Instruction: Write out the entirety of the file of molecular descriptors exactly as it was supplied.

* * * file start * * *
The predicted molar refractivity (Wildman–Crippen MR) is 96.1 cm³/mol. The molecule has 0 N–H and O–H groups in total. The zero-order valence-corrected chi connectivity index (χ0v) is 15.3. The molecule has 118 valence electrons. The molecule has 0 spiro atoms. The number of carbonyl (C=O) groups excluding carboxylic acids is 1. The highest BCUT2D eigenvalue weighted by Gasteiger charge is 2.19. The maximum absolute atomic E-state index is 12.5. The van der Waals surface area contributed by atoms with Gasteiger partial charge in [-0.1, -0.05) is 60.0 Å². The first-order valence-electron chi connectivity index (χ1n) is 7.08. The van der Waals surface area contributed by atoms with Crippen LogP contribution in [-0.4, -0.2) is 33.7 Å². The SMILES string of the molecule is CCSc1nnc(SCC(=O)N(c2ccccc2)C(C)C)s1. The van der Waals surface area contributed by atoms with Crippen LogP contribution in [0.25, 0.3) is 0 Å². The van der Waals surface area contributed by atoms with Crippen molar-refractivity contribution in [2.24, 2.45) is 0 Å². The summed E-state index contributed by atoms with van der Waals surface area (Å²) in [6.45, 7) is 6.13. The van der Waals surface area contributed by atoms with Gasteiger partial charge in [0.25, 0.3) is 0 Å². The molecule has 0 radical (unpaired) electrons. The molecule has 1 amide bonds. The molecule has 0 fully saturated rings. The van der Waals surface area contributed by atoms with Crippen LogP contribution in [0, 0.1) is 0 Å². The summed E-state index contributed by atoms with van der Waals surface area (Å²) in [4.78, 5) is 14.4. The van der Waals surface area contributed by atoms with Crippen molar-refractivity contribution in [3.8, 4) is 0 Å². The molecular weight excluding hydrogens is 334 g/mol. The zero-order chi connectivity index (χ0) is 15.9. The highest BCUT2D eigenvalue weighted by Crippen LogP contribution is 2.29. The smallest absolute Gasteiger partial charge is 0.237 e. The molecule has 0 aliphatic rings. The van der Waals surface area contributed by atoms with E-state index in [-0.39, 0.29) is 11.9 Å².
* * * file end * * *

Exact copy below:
The predicted molar refractivity (Wildman–Crippen MR) is 96.1 cm³/mol. The molecule has 0 N–H and O–H groups in total. The zero-order valence-corrected chi connectivity index (χ0v) is 15.3. The molecule has 118 valence electrons. The molecule has 0 spiro atoms. The number of carbonyl (C=O) groups excluding carboxylic acids is 1. The highest BCUT2D eigenvalue weighted by Gasteiger charge is 2.19. The maximum absolute atomic E-state index is 12.5. The van der Waals surface area contributed by atoms with Gasteiger partial charge in [-0.1, -0.05) is 60.0 Å². The first-order valence-electron chi connectivity index (χ1n) is 7.08. The van der Waals surface area contributed by atoms with Crippen LogP contribution in [-0.4, -0.2) is 33.7 Å². The SMILES string of the molecule is CCSc1nnc(SCC(=O)N(c2ccccc2)C(C)C)s1. The van der Waals surface area contributed by atoms with Crippen LogP contribution in [0.25, 0.3) is 0 Å². The van der Waals surface area contributed by atoms with Crippen molar-refractivity contribution in [2.24, 2.45) is 0 Å². The summed E-state index contributed by atoms with van der Waals surface area (Å²) in [6.45, 7) is 6.13. The van der Waals surface area contributed by atoms with Gasteiger partial charge in [0.25, 0.3) is 0 Å². The molecule has 0 radical (unpaired) electrons. The molecule has 1 amide bonds. The molecule has 0 fully saturated rings. The van der Waals surface area contributed by atoms with Crippen LogP contribution in [0, 0.1) is 0 Å². The summed E-state index contributed by atoms with van der Waals surface area (Å²) in [4.78, 5) is 14.4. The van der Waals surface area contributed by atoms with Crippen molar-refractivity contribution in [3.8, 4) is 0 Å². The molecular weight excluding hydrogens is 334 g/mol. The zero-order chi connectivity index (χ0) is 15.9. The highest BCUT2D eigenvalue weighted by Crippen LogP contribution is 2.29. The smallest absolute Gasteiger partial charge is 0.237 e. The molecule has 0 aliphatic rings. The van der Waals surface area contributed by atoms with E-state index in [-0.39, 0.29) is 11.9 Å².